The pulse of the U.S. job market was revealed Friday morning, when the government released employment data for March. Employers added a disappointing total: just 126,000 jobs.
Prior to March, it had been quite a run for the U.S. job market. The economy had added more than 200,000 jobs every month, maintaining a level of job creation that hasn't been seen since a 13-month run back in 1994-95.
Economists had predicted that the economy would 245,000 jobs in March. They also predicted the unemployment rate would remain at 5.5 percent — and indeed it did, holding steady at that rate in the new report.
Not long ago, Federal Reserve policymakers suggested that when the rate reached that level they could begin raising interest rates. But economist John Canally of LPL Financial says the Fed has adjusted its thinking for a variety of reasons.
First, he says, inflation is running below the 2 percent level that the Fed thinks is optimal for a healthy economy. That's because wage growth is lagging behind the increase in employment figures.
Canally adds: "What the Fed wants to see, or hopes to see, is that all this growth in the job market will eventually begin to push up wages. And then wages are a prerequisite to get any kind of inflation to stick. So until you get some wage inflation, you're not likely to get very much overall inflation in the economy."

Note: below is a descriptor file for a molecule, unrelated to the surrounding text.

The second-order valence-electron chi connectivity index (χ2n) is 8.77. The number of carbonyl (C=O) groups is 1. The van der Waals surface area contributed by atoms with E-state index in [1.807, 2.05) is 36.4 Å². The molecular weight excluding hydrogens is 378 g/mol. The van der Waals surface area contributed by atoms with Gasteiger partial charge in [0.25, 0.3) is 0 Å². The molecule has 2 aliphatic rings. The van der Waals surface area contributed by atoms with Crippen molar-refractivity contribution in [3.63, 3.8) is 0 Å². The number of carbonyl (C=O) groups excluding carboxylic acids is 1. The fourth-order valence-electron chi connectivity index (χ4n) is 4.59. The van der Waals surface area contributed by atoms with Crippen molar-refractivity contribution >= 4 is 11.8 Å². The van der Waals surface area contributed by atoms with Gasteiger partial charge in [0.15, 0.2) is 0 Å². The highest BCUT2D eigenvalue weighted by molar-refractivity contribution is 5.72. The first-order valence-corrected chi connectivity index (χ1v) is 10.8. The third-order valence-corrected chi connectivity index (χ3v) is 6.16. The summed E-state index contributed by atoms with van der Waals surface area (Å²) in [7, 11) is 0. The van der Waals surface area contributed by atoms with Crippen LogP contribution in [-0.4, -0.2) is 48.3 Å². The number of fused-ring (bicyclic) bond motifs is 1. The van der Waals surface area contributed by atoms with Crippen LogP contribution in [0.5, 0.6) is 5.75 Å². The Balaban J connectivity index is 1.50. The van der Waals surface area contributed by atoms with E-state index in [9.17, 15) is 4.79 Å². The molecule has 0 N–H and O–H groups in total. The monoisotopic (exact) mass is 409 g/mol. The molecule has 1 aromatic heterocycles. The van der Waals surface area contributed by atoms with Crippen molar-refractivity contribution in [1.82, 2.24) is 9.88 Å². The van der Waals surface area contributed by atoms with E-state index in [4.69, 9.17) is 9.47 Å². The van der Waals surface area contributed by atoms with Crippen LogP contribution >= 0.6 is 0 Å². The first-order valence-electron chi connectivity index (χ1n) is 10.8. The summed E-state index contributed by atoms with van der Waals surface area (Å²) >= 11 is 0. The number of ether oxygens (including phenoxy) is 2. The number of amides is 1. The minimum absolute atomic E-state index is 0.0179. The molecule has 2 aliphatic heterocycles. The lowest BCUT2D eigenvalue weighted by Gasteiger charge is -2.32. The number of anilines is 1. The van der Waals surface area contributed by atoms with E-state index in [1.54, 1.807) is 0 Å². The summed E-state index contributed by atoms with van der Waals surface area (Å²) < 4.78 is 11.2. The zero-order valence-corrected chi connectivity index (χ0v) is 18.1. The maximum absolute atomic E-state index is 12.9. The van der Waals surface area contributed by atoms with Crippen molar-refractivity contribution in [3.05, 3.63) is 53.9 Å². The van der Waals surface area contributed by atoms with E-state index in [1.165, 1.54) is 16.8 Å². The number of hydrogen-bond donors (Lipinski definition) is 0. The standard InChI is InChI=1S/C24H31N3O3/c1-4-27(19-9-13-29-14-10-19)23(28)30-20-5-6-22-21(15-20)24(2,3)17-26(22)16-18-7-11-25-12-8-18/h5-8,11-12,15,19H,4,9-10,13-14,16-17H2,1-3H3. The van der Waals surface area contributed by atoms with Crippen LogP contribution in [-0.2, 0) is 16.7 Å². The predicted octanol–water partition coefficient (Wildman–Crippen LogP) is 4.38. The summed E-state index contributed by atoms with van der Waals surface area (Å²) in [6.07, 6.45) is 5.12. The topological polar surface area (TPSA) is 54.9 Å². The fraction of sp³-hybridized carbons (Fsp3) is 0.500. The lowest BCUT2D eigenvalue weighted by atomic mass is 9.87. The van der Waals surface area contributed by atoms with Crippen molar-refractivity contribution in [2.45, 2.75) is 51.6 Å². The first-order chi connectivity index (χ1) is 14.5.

Wage growth has been very slow during this recovery, about half its normal rate. That suggests employers aren't having to compete very hard to attract workers. And it may indicate that the current 5.5 percent unemployment rate understates the number of people seeking jobs.
Also, low labor force participation rates suggest a lot of workers remain on the sidelines. And there are 6.5 million part-time workers who want full-time jobs.
Until data on wages, participation and part-time work improve further, Canally thinks the Fed will be reluctant to raise interest rates.